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P&P: Behind the Scenes – Lydia Goes to Brighton — 13 Comments

  1. Well! It is hardly surprising that Lyd[a was able to run away with Wickham. She was positively encouraged. But how her parents could consider a 17 year old a sufficient guardian is beyond me. However I think that Lydia would have found a way to do as she pleased regardless. I would say that she was lucky that Darcy thought so much of Elizabeth that he was determined to solve the problem although I would not envy her being married to such a man. Thanks for the post – it is nice to have these extra chapters.

  2. Thanks for commenting, Glynis. I think Mr. Bennet trusted to Colonel Forster’s good sense to keep Lydia in line, rather than his young wife – but we know that was poor judgement on his part!

  3. I was in Brighton this summer and the descriptions in the story are fascinating. It is nice to be able to envision the setting with a bit of knowledge of the area.

    • Kristine, how lucky! It would be fun to look around at buildings Lydia would have seen. The Pavilion hadn’t been built yet in its present “Indian” form, I know.

  4. Lydia is turning into a replica of her mother. Very unfortunate. Somehow, Brighton is not the place for Lydia, especially in the company of Harriet. Unfortunately, Harriet is as bad as Lydia and with her married to the Colonel, she’s worse. What a disaster! Two twits in a town filled with soldiers.

    • “Two twits in a town filled with soldiers.”

      Exactly!! Well phrased, Carol!! 🙂

      Lydia is just…so…Lydia. I wasn’t sure that there was anyone as vacuous as she, but Harriet Forster may indeed win the prize.

      Warmly,
      Susanne 🙂

  5. The most dangerous thing about Harriet Forster is that she has the freedom of a married woman, with no more sense than Lydia. What a friend for Lydia to have – like gunpowder!

  6. I believe Mr. Bennet said “…she (Lydia) is luckily too poor to be an object of prey to anybody.” What a naïve and thoroughly lazy man! Not to consider (and all fathers must KNOW this) that there is more than one reason a man might pay attention to a girl, much less to one who throws herself at any man who looks her way.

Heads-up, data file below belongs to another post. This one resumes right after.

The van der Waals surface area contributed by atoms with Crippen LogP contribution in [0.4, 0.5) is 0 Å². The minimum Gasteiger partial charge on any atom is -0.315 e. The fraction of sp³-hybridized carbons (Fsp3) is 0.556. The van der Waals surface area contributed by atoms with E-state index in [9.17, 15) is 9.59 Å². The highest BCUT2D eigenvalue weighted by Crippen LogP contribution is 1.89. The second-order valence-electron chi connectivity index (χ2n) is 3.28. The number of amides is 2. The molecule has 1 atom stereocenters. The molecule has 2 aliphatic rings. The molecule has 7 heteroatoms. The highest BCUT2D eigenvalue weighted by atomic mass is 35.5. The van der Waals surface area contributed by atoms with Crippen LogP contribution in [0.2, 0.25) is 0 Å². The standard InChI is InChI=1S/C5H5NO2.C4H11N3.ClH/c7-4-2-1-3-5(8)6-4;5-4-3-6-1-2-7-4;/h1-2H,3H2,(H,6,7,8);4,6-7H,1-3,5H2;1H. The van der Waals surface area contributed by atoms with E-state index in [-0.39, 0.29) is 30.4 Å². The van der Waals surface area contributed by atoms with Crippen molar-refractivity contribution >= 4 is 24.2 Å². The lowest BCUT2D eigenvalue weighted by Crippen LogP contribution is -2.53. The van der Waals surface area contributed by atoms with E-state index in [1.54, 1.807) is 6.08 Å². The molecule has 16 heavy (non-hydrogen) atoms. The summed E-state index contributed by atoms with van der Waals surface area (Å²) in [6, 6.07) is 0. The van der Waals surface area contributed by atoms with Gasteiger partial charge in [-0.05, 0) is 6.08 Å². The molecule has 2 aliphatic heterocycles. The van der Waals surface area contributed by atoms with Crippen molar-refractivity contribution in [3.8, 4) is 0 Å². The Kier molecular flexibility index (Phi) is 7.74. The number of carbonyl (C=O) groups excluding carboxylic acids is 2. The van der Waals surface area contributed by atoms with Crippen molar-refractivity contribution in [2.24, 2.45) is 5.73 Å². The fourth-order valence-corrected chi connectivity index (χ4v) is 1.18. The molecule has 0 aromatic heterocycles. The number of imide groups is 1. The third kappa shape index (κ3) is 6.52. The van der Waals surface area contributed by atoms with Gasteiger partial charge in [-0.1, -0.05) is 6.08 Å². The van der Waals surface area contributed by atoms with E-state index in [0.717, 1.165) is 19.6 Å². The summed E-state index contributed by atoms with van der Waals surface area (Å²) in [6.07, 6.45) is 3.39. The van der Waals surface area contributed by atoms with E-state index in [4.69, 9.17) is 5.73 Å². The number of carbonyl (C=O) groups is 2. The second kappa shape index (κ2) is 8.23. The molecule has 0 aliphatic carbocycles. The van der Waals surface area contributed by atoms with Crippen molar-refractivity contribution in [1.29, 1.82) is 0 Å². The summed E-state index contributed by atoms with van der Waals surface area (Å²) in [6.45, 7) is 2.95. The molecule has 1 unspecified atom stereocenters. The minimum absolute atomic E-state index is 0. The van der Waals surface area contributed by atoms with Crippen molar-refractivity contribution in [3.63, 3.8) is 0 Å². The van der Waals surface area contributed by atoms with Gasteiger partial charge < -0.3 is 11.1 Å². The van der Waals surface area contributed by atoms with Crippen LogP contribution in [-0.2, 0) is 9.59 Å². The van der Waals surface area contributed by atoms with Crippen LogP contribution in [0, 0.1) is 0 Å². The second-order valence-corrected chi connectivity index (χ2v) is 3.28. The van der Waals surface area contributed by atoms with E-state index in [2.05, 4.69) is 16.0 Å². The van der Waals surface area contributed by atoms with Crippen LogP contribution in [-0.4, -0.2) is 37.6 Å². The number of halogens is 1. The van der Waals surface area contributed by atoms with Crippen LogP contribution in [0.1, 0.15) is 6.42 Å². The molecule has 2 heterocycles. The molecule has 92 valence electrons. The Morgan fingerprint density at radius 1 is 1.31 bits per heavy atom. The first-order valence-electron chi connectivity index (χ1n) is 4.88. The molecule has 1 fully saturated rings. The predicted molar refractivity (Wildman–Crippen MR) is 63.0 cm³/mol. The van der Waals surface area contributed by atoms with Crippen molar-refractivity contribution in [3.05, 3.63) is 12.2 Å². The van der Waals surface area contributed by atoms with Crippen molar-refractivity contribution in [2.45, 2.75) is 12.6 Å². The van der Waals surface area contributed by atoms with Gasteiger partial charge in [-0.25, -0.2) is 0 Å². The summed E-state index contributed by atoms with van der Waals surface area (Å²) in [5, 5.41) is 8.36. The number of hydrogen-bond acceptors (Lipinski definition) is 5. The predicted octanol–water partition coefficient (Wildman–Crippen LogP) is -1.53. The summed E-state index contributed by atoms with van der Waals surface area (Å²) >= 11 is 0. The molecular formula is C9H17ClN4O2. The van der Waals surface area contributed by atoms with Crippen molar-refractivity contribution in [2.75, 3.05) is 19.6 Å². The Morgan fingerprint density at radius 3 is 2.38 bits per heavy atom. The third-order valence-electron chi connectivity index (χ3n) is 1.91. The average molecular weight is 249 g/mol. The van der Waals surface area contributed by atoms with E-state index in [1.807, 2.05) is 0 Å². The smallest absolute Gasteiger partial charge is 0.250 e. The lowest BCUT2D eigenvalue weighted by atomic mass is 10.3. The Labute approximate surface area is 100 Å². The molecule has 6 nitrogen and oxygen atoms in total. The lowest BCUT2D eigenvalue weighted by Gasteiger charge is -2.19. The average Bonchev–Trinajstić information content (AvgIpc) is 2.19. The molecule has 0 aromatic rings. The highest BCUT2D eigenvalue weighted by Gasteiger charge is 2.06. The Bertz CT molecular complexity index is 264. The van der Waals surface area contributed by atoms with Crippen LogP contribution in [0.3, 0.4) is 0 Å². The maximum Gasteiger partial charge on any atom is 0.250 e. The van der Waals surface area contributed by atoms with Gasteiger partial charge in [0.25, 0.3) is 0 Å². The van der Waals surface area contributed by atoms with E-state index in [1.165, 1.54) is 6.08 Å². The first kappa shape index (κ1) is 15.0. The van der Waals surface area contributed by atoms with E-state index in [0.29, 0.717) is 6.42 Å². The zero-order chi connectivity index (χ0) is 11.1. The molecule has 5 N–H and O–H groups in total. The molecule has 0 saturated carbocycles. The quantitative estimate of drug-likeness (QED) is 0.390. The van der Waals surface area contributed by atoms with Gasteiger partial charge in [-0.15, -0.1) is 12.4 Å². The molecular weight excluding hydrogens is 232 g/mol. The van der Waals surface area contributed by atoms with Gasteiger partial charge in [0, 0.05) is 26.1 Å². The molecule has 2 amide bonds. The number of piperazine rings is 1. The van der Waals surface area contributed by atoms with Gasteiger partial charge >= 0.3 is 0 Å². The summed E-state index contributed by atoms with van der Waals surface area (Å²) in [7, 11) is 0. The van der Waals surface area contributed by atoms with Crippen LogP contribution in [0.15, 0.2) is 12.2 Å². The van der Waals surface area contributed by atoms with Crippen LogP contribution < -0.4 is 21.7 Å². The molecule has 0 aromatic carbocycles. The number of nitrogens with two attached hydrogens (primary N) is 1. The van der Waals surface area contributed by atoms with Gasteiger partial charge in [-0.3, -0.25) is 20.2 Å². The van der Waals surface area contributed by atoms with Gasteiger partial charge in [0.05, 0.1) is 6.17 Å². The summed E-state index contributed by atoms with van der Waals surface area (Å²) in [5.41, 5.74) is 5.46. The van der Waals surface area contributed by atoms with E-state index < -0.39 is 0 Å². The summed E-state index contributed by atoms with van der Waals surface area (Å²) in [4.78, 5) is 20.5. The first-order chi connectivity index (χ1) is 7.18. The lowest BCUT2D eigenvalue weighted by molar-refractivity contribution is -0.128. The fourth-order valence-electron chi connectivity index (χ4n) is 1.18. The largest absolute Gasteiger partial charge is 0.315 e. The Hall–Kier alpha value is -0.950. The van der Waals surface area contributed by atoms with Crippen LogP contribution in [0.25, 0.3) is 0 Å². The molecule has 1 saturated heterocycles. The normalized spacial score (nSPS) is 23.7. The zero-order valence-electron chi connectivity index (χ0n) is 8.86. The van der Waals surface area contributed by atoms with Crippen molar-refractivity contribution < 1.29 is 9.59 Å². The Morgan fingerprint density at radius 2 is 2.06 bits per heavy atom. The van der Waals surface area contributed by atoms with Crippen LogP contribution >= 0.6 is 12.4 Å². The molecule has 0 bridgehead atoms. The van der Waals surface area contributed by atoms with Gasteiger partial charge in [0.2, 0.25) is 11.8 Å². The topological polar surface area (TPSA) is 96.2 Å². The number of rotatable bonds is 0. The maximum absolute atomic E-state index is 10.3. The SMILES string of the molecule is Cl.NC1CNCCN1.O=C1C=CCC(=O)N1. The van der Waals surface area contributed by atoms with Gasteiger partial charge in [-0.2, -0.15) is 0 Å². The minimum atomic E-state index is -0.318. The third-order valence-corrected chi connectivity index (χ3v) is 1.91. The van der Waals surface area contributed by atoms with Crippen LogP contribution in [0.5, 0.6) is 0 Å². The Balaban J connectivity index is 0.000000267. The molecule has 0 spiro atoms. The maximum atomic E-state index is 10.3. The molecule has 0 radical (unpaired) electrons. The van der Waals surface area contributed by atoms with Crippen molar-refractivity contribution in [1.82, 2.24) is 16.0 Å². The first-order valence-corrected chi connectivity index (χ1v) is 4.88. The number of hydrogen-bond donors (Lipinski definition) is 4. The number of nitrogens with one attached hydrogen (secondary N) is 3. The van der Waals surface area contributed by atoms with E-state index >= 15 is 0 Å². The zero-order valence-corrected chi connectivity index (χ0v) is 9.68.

I was always wondering how Harriet “captured” the attentions of Col. Foster. Did she have a dowry to significance? Or did he truly love her? That is another story out there. She certainly was not to be trusted to chaperon any girl of only 15/16 years of age.

  7. Well, Lydia and Harriett Foster are two peas in a pod. No wonder Lydia found it so easy to run off with Wickham. Mr. Bennet put his trust in the wrong person, but we already knew that. The man positively had his head in the sand. How could anyone trust a married child of 17 to chaperone a child of 16. And doesn’t Bennet realize there are things other than a dowry that will attract a man….a girl who throws herself at one and is loose? So true to character and so believable.

  8. I agree with Sheila – the story of the Forsters’ courtship and marriage would make an interesting challenge for a writer. The fact that Colonel Forster chose to marry such an airhead shows his own lack of good judgment. After the war ended and the militia disbanded, who knows what the Forsters’ marriage would be like.

    Diana, you do such a brilliant job of describing Lydia’s thinking – please tell me you do not have an inner Lydia!! XD

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